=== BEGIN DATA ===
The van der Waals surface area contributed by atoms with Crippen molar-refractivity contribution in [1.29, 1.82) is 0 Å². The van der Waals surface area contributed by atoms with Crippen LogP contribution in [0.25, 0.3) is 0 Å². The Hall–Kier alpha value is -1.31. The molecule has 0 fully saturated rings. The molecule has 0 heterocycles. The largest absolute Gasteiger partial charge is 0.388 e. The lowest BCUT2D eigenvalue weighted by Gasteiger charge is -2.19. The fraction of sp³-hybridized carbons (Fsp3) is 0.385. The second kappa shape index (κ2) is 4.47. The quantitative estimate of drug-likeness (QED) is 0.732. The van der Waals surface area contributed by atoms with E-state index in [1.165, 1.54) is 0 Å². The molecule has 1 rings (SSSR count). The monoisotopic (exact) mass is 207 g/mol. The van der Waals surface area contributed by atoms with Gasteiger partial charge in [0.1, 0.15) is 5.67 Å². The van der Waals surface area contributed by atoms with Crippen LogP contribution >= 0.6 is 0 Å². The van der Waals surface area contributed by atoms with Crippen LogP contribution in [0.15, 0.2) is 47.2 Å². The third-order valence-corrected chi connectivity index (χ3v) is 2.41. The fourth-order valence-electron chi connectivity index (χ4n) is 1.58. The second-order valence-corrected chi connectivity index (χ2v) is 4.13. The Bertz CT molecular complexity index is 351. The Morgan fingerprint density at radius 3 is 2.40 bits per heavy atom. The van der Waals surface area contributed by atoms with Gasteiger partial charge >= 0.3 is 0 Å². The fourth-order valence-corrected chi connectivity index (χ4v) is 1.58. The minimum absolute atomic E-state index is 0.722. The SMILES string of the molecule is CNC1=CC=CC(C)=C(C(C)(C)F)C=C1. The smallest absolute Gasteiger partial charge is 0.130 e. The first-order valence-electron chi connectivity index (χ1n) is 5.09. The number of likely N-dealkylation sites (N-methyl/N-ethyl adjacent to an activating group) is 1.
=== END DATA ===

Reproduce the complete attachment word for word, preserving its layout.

The van der Waals surface area contributed by atoms with Crippen molar-refractivity contribution in [1.29, 1.82) is 0 Å². The van der Waals surface area contributed by atoms with Crippen LogP contribution in [0.25, 0.3) is 0 Å². The Hall–Kier alpha value is -1.31. The molecule has 0 fully saturated rings. The molecule has 0 heterocycles. The largest absolute Gasteiger partial charge is 0.388 e. The lowest BCUT2D eigenvalue weighted by Gasteiger charge is -2.19. The fraction of sp³-hybridized carbons (Fsp3) is 0.385. The second kappa shape index (κ2) is 4.47. The quantitative estimate of drug-likeness (QED) is 0.732. The van der Waals surface area contributed by atoms with E-state index in [1.165, 1.54) is 0 Å². The molecule has 1 rings (SSSR count). The monoisotopic (exact) mass is 207 g/mol. The van der Waals surface area contributed by atoms with Gasteiger partial charge in [0.1, 0.15) is 5.67 Å². The van der Waals surface area contributed by atoms with Crippen LogP contribution >= 0.6 is 0 Å². The van der Waals surface area contributed by atoms with Crippen LogP contribution in [0.15, 0.2) is 47.2 Å². The third-order valence-corrected chi connectivity index (χ3v) is 2.41. The fourth-order valence-electron chi connectivity index (χ4n) is 1.58. The second-order valence-corrected chi connectivity index (χ2v) is 4.13. The Bertz CT molecular complexity index is 351. The Morgan fingerprint density at radius 3 is 2.40 bits per heavy atom. The van der Waals surface area contributed by atoms with Gasteiger partial charge >= 0.3 is 0 Å². The fourth-order valence-corrected chi connectivity index (χ4v) is 1.58. The minimum absolute atomic E-state index is 0.722. The SMILES string of the molecule is CNC1=CC=CC(C)=C(C(C)(C)F)C=C1. The smallest absolute Gasteiger partial charge is 0.130 e. The first-order valence-electron chi connectivity index (χ1n) is 5.09. The number of likely N-dealkylation sites (N-methyl/N-ethyl adjacent to an activating group) is 1.